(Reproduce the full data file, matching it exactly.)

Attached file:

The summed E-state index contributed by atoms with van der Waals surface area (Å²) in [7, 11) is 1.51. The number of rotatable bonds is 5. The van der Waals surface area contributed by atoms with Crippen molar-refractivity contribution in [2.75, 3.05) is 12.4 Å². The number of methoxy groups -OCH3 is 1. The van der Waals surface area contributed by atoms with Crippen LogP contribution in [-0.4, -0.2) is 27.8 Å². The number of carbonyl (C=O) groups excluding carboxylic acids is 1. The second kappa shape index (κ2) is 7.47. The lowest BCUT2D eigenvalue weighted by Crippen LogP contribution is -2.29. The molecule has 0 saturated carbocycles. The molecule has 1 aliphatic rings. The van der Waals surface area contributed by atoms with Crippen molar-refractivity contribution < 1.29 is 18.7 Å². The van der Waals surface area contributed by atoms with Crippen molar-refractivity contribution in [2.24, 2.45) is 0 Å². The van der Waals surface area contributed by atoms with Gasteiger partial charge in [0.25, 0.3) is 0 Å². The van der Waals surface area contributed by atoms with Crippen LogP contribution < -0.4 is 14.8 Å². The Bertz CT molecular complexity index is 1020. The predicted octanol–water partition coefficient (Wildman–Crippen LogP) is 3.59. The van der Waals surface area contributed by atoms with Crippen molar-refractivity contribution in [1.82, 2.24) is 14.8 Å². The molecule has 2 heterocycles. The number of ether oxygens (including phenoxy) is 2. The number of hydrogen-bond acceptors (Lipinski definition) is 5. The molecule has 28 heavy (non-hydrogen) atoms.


The summed E-state index contributed by atoms with van der Waals surface area (Å²) in [7, 11) is 1.51. The number of rotatable bonds is 5. The van der Waals surface area contributed by atoms with Crippen molar-refractivity contribution in [2.75, 3.05) is 12.4 Å². The number of methoxy groups -OCH3 is 1. The van der Waals surface area contributed by atoms with Crippen LogP contribution in [-0.4, -0.2) is 27.8 Å². The number of carbonyl (C=O) groups excluding carboxylic acids is 1. The second kappa shape index (κ2) is 7.47. The lowest BCUT2D eigenvalue weighted by Crippen LogP contribution is -2.29. The molecule has 0 saturated carbocycles. The molecule has 1 aliphatic rings. The van der Waals surface area contributed by atoms with Crippen molar-refractivity contribution < 1.29 is 18.7 Å². The van der Waals surface area contributed by atoms with Crippen molar-refractivity contribution in [2.24, 2.45) is 0 Å². The van der Waals surface area contributed by atoms with Gasteiger partial charge in [0.25, 0.3) is 0 Å². The van der Waals surface area contributed by atoms with Crippen LogP contribution < -0.4 is 14.8 Å². The Bertz CT molecular complexity index is 1020. The predicted octanol–water partition coefficient (Wildman–Crippen LogP) is 3.59. The van der Waals surface area contributed by atoms with Crippen molar-refractivity contribution in [1.82, 2.24) is 14.8 Å². The molecule has 2 heterocycles. The number of ether oxygens (including phenoxy) is 2. The number of hydrogen-bond acceptors (Lipinski definition) is 5. The molecule has 28 heavy (non-hydrogen) atoms.